After last week’s prod at A New Dimension we jump forwards a year to 1988 and the release of Scoop’s That’s The Way It Is on the C64. This is another three-parter – the third is “hidden” and probably went unnoticed by at least some viewers back in the day – this time developed by the artists rapidly becoming known as The Maniacs Of Noise, so it won’t come as much of a surprise that the bespoke soundtrack included is nothing short of excellent. The show starts with an upscroller with large, nicely drawn characters and colour splits at the top and bottom of the screen to make them fade in and out that’s there to dish out the credits and take care of a few hellos.
The main meat of the demo comes next, with a Scoop logo built from sprites which are overlaid onto a scrolling landscape, another large scroll font this time shifting horizontally with an even nicer character set than the one used for the earlier upscroller and a slightly surreal bitmapped picture of a swimsuit-wearing young lady with sunglasses in the foreground who seems remarkably happy and oblivious to essentially being in open space and surrounded by stars and a couple of barren, crater-scarred but brightly coloured planets, one of which appears to have attracted several orbiting moons.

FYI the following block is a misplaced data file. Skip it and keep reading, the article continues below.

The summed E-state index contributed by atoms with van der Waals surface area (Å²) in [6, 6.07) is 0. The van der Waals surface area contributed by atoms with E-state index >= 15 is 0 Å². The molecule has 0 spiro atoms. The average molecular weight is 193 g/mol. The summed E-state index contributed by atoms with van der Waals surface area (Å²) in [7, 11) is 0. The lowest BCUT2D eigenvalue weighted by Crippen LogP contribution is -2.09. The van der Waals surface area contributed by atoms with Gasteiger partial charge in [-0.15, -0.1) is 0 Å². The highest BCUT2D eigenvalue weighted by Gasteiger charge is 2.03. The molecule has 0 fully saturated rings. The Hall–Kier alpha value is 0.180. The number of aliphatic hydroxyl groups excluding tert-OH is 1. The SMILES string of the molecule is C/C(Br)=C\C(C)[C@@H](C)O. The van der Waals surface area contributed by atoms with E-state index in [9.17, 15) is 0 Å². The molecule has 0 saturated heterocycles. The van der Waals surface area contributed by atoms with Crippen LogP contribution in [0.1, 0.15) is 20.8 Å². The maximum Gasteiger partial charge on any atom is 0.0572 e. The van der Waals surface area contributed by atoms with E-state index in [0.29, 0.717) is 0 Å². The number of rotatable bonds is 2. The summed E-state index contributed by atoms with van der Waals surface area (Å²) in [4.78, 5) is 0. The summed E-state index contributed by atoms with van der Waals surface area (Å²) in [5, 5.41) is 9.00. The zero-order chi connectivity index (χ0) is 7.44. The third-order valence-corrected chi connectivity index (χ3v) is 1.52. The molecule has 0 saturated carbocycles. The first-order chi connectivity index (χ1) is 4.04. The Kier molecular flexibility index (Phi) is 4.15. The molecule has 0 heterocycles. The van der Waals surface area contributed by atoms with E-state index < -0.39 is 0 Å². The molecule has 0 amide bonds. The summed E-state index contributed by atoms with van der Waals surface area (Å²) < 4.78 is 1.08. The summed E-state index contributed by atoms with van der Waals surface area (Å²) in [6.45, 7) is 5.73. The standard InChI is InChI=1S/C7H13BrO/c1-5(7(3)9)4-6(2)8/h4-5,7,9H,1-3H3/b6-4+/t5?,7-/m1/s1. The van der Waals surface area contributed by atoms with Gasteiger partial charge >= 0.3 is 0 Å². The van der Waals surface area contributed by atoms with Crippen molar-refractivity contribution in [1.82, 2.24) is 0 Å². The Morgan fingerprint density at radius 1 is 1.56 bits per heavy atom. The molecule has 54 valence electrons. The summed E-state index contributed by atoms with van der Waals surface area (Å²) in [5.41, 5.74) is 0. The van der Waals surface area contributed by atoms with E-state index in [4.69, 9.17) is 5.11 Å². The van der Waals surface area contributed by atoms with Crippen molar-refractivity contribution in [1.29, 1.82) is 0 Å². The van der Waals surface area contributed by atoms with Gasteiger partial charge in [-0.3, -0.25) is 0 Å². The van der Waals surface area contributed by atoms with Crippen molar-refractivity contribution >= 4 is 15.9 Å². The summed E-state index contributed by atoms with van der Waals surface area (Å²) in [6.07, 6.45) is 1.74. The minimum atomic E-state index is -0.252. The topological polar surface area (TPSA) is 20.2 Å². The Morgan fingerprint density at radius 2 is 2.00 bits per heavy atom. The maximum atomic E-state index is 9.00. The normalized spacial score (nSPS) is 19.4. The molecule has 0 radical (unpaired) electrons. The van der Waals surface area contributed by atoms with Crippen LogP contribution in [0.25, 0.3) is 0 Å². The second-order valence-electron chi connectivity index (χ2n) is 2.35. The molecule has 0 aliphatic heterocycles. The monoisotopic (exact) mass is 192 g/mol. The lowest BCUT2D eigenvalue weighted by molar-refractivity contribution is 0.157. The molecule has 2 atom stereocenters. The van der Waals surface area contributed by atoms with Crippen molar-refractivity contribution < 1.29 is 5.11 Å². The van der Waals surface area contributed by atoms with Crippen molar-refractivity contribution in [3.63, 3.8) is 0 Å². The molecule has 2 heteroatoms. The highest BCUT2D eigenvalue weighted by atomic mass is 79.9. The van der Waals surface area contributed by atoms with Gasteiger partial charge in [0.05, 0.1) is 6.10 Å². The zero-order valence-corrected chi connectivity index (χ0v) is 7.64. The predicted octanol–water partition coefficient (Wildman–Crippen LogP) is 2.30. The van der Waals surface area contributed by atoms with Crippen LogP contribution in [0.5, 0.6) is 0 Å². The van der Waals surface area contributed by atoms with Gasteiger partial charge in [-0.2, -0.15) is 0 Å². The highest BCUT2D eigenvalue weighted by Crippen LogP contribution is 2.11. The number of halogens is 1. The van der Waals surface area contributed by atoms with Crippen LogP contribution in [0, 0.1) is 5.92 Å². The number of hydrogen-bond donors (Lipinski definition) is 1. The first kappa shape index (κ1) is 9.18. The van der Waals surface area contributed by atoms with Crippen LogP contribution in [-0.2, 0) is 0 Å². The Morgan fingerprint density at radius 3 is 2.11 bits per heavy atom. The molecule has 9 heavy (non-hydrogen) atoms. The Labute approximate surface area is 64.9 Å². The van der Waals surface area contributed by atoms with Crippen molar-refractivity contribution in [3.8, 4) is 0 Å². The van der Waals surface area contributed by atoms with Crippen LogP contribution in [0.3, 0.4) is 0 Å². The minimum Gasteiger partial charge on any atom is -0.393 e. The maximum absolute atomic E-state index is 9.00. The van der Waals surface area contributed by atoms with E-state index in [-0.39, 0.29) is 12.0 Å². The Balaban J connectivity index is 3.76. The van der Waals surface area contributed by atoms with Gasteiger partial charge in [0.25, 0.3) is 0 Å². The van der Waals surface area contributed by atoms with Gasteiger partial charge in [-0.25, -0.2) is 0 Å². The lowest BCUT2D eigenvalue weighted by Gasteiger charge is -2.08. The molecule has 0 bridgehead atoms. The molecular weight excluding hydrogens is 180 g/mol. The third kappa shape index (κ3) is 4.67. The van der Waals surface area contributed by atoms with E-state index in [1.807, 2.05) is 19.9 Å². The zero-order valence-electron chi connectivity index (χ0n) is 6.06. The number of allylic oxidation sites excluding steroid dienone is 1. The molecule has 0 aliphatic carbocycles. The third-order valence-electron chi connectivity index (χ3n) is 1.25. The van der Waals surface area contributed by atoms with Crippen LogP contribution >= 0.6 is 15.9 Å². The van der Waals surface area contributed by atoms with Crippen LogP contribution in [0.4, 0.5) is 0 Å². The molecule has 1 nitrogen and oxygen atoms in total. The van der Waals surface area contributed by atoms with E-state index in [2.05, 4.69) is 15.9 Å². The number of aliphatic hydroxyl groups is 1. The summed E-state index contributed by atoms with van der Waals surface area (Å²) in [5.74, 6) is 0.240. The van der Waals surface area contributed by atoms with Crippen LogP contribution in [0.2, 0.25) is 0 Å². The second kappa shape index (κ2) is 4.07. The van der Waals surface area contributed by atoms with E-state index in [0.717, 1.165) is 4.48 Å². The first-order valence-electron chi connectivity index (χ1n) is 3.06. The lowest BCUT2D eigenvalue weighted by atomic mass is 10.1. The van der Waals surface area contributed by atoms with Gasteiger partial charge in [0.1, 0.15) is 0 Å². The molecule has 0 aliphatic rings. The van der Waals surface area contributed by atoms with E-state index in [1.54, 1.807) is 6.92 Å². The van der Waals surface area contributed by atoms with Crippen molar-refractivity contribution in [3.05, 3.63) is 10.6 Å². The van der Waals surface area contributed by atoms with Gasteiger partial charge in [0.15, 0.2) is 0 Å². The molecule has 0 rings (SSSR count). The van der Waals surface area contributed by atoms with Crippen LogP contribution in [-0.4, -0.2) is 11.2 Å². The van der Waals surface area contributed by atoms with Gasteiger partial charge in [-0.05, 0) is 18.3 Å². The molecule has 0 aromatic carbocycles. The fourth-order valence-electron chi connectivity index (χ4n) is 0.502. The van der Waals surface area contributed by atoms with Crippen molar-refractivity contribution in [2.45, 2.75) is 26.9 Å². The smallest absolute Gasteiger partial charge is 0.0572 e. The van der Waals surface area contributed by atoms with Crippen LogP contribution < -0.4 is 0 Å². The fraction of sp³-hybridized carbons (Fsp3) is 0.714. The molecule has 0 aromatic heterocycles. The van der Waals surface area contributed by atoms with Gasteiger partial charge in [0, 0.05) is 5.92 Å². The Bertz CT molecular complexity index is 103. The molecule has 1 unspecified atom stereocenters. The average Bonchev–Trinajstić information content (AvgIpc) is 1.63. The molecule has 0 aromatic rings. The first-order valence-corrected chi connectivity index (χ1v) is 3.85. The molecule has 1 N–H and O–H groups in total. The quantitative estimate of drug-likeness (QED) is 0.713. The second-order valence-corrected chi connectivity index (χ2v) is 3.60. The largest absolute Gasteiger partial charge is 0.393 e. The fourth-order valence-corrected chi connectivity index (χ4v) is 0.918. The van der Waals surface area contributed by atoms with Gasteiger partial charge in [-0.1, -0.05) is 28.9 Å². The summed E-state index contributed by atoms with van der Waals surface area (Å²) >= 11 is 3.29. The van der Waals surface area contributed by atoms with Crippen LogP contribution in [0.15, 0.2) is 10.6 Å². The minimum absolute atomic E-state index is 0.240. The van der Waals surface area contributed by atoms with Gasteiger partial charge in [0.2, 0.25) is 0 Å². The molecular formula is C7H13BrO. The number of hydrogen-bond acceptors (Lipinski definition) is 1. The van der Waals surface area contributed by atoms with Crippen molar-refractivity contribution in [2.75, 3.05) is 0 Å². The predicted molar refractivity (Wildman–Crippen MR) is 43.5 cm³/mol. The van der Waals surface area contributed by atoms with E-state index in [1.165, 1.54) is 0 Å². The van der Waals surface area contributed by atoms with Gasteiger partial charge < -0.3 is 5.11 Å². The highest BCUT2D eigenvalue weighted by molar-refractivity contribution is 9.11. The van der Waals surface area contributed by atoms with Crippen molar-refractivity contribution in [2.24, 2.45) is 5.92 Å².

Finally, there’s a small raster bar part hidden away which can be accessed either by resetting the C64 or hitting F1 which is just TMC showing off a little whilst talking about how easy raster and scroll demos are, having spent a chunk of text from the previous scroller berating other developers who were producing similarly “tricky” raster-based demos for their lack of originality. It’s actually a reasonably good example of the genre as well though, with a couple of different colour tables that can be cycled via the space bar and a short but lovely, slow piece of music playing behind it that wouldn’t have been out of place in a game on the highscore table.
Although there are some very nice touches on the code front including that Scoop logo with the mountains passing through it and the hidden raster bars, this was never intended to be a raw technical demo and instead focuses on the design and presentation. In that respect That’s The Way It Is was a trailblazer, setting new standards for sound and graphics whilst influencing many of the demos which would follow in various different, sometimes subtle ways and playing a significant role in kickstarting the trend for design-based demos that has continued to this day.